Carleton University’s Prof. John Walsh, of the Department of History, and project manager Christina Williamson, PhD candidate at the Institute for Comparative Studies in Literature, Art and Culture, will co-host the Ottawa inauguration of the public art installation From the North to Ottawa’s Southway Inn. Created by artist Couzyn van Heuvelen, the installation will take place at Ottawa’s Waterford Retirement Community, formerly the Southway Inn.
When: Thursday, Sept. 7, 2017 at 4 p.m.
Where: Waterford Retirement Community, 2431 Bank St, Ottawa Van Heuvelen’s work tells the story of how this hotel near the airport became a cherished place for Inuit men, women and children travelling to and from the Arctic for work, school, health care and political purposes. As a “home away from home,” the Southway served as a distinctive space that linked families, friends and communities.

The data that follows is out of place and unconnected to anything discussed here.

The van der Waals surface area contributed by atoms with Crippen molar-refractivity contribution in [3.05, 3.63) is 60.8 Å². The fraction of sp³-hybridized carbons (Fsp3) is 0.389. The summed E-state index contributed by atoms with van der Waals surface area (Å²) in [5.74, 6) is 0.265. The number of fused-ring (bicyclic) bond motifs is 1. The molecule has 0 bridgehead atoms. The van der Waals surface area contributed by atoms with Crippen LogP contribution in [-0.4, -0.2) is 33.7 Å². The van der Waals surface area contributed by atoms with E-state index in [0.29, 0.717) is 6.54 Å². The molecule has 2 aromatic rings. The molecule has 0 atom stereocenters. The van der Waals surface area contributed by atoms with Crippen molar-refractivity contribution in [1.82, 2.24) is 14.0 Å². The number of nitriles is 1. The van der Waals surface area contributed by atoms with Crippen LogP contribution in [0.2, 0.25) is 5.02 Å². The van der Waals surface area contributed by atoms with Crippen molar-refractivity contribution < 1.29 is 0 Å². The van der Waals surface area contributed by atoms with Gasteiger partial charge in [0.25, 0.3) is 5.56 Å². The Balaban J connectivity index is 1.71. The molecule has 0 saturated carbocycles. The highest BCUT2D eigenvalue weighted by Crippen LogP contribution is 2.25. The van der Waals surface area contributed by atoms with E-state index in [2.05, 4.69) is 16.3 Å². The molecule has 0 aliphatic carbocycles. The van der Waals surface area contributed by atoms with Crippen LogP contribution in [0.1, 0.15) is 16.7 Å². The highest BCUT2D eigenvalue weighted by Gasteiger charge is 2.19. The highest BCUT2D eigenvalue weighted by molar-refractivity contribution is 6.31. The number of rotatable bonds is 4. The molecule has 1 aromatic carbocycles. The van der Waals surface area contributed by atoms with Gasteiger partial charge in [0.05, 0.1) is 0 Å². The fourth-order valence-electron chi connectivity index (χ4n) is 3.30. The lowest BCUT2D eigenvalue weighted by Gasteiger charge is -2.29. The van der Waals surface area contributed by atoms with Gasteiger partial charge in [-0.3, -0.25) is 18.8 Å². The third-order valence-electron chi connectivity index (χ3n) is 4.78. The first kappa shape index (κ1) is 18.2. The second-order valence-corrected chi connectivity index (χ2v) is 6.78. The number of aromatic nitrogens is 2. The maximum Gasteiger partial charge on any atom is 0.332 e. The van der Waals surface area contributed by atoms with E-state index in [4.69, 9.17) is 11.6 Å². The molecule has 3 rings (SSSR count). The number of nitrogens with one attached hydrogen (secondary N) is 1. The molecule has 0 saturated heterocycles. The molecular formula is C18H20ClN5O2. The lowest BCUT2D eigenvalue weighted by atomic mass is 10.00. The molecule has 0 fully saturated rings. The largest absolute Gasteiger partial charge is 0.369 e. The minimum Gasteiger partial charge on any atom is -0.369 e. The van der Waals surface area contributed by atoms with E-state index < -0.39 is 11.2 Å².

This public art project is part of the Lost Stories Project, a Canada 150 event based at Concordia University.
About Couzyn van Heuvelen
Van Heuvelen is a Canadian Inuk sculptor. Born in Iqaluit, Nunavut, but living in Southern Ontario for most of his life, his work explores Inuit culture and identity, new and old technologies, and personal narratives. While rooted in the history and traditions of Inuit art, his work strays from established Inuit art-making methods and explores a range of fabrication processes. Van Heuvelen holds a BFA from York University and an MFA from NSCAD University.
About the Lost Stories Project
The Lost Stories Project collects little-known episodes from Canada’s past, transforms them into works of public art and documents the process through film. This particular story will form the basis of a forthcoming documentary film by Ottawa-based filmmaker Mosha Folger.
For more information, please visit the Lost Stories website.